Perhaps the most stunning takeaway from these types of performances is the ability of the artists to make incredibly difficult poses, moves and lifts appear smooth throughout an entire five- to eight-minute performance. It’s equivalent to a few rounds of boxing, with the discomfort and bruising to go along with it.

Like any exercise, repetition leads to strength. And in this art niche, strength can mask just how hard the movements actually are, given the graceful performance that is the final product.

“The thing about aerial work is a lot of it can be painful, but over time your body stops feeling the pain,” Smith says, though she admits it’s sort of a chicken and egg conundrum. “I’m not sure if it stops hurting or your brain just gives up on telling your body it hurts.”

Despite the obvious strength necessary, subtle movements and technique can temper the need for brute force that can tire out any performer. Mastery of terms like centrifugal force, spinal propulsion and gravity are essential for success in aerial arts. It makes the endeavor as much cerebral as physical.

Attendees of the showcase performances, being held at 8 p.m. on Aug. 3-4, and 2 p.m. Aug. 4-5, will be entertained by a unique roster of performers — the instructors for this year’s festival. Multiple formats of aerial artistry will be on display by professionals from across the country. With performances using the full gamut of apparatuses available to the sky artists, the showcase promises a buffet of bite-sized options for those intrigued by the power and grace involved in this emerging genre.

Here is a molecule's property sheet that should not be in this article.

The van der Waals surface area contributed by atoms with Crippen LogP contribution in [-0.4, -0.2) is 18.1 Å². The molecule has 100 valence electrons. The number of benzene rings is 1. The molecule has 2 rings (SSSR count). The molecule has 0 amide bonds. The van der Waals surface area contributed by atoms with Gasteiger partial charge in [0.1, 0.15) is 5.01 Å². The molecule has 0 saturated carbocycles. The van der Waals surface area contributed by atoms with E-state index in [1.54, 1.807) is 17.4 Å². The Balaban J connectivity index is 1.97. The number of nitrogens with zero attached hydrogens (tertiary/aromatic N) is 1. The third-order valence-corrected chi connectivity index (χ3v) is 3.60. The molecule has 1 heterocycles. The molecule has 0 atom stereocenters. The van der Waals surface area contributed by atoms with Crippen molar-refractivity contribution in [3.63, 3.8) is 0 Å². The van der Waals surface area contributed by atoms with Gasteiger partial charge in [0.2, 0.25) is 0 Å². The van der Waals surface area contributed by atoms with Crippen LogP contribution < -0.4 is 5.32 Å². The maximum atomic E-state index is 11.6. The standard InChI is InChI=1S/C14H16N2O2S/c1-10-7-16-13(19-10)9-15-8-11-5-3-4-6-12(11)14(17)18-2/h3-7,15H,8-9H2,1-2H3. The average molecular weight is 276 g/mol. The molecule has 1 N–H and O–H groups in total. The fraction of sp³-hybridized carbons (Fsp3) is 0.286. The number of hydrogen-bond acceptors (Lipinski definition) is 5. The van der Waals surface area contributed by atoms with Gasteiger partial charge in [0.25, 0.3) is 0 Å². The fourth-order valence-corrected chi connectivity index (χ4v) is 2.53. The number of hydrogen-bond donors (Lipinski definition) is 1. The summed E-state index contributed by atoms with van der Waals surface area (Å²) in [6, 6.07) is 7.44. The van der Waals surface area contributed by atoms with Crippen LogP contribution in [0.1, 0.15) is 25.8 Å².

“There are 11 different pieces in the show, and they’re all completely different,” Smith says. “There’s no overarching theme, we just invite the artist to bring a piece to perform. Work the artists are performing is often work that has never been seen before, so an audience will never get to see this kind of show with these different artists at this moment in time.”

With the Olympics going on in London right now, and the diverse geographic background aerial arts has cultivated, is there any chance this unique mesh of athleticism and creativity one day becomes a judged competition worthy of medals and anthems?

“I don’t know if it ever will be an Olympic sport, but aerial events are very popular for entertainment at events like the Olympics, the Super Bowl, and even musical performances. It’s become more mainstream, and we’re seeing it as part of big entertainment events,” Smith says. “It’s the combination of mind/body/spirit that makes a complete artist when doing this work. It takes tremendous physicality, it takes mental focus, and then it takes the creative spark for the artistry — the ability to convey whatever you’re trying to convey as an artist.”

In the past it was enough to awe audiences with the appearance of ease. As our thrill-seeking culture has searched out ways to increase levels of entertainment, it is somewhat ironic that aerial arts have come full circle in highlighting the grace of the human form.

No matter the future of aerial artistry, the physicality, mental focus and creative spark necessary to convey a vision will only continue to push the boundaries of this burgeoning movement.

Respond: letters@boulderweekly.com